November US Jobs Report, ECB December meeting: Economic Events For Dec. 4-7

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By Moran Zhang | December 5, 2012 5:27 AM EST

Much of the data this week is expected to continue to show signs of Superstorm Sandy's impact, including the widely watched November government employment report, which is due Friday.

The sustained spike in initial jobless claims in the first three weeks of November, which isn’t that much smaller than the spike after Katrina, suggests there will be some lingering effect.

Economists expect nonfarm payrolls to increase by just 93,000 in November, much less than October’s 171,000 gain. Uncertainty surrounding the fiscal cliff negotiations might have held back employment growth as well.

Manufacturing jobs likely declined by 5,000 last month, after expanding by 13,000 in October. The ISM manufacturing index came in below the 50 breakeven level at 49.5 in November -- the lowest level since July 2009 and is down from October's level of 51.7. Since the June report, the ISM manufacturing index has been below the 50 breakeven level four out of six times, suggesting that the manufacturing sector is just treading water.

The unemployment rate is expected to hold steady at 7.9 percent in November.

In Europe, the main event this week should be the European Central Bank’s meeting and press conference on Thursday. President Mario Draghi is likely to state again that the ECB is ready to put its bond purchase plan into action. But he will stress that it is up to euro zone governments to address the debt crisis and he is unlikely to offer much hope of further imminent policy support for the broader economy.

Only a handful of the 71 economists polled by Reuters said the ECB would cut rates this time and they were split down the middle over the possibility of a rate cut early next year.

Otherwise, German industrial data for October are likely to show that the sector started fourth quarter on a very weak note. Meanwhile, the euro zone GDP breakdown will probably show that third quarter’s 0.1 percent contraction mainly reflected weak domestic spending.

Elsewhere, the central banks of Brazil and Colombia will release their meeting minutes. Investors will also receive November inflation data across Latin America.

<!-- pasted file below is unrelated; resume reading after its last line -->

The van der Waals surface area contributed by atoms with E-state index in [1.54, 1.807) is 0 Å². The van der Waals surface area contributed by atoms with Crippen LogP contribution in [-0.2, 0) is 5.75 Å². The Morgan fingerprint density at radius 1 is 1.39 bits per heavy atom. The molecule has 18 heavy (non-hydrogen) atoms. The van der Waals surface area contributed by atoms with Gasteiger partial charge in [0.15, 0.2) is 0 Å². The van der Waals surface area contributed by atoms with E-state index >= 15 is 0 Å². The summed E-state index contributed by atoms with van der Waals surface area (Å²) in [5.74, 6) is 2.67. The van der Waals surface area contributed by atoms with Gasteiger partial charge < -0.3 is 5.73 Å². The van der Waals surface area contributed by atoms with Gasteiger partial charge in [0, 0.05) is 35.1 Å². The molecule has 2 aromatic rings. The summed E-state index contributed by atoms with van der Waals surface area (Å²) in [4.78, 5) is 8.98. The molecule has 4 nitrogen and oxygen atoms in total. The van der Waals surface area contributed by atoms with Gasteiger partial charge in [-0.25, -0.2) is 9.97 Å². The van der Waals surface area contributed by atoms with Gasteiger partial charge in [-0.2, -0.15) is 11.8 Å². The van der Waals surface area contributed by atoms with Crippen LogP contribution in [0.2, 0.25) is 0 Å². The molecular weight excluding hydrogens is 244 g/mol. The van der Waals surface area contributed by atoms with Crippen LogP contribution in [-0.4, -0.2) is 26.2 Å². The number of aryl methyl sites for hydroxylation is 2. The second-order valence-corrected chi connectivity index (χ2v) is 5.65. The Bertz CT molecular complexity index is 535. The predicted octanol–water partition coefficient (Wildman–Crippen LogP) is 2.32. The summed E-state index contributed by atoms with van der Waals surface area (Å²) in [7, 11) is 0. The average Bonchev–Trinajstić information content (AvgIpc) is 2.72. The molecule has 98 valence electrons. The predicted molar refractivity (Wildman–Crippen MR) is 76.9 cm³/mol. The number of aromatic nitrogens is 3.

Below are entries on the economic calendar between Dec. 4 and Dec. 7. All listed times are EST.

Tuesday

10:45 a.m. -- Federal Reserve Board Governor Daniel Tarullo (FOMC voter) speaks on "Industry Structure and Systemic Risk Regulation" before the Brookings Institution "Structuring the Financial Industry to Enhance Economic Growth and Stability" conference in Washington, D.C.

Non-U.S.:

E27 -- The Economic and Financial Affairs Council (ECOFIN) meeting in Brussels.

Australia – December RBA cash rate.

Canada – December interest rate announcement.

E17 – October PPI.

Wednesday

7:00 a.m. -- The Mortgage Bankers Association's (MBA) Mortgage Index for the week ending Nov. 30.

8:15 a.m. – Payroll giant ADP recently expanded and changed the formulation of its monthly employment data after several months of questions about the figure's accuracy. While economists say they are looking for the ADP print to come in at 125,000 for November, after an October print of 158,000, they also point to the limitation in their forecast given the limited history of forecasting to judge the accuracy of the revamped ADP Employment Report.

8:30 a.m. – In line with the upward revision to Q3 GDP growth (to 2.7 percent from 2 percent), economists expect productivity growth to be revised up to 2.7 percent from 1.9 percent. The flip side of this is likely to be a downward revision to unit labor cost growth to a decline of 0.9 percent, from a drop of 0.1 percent.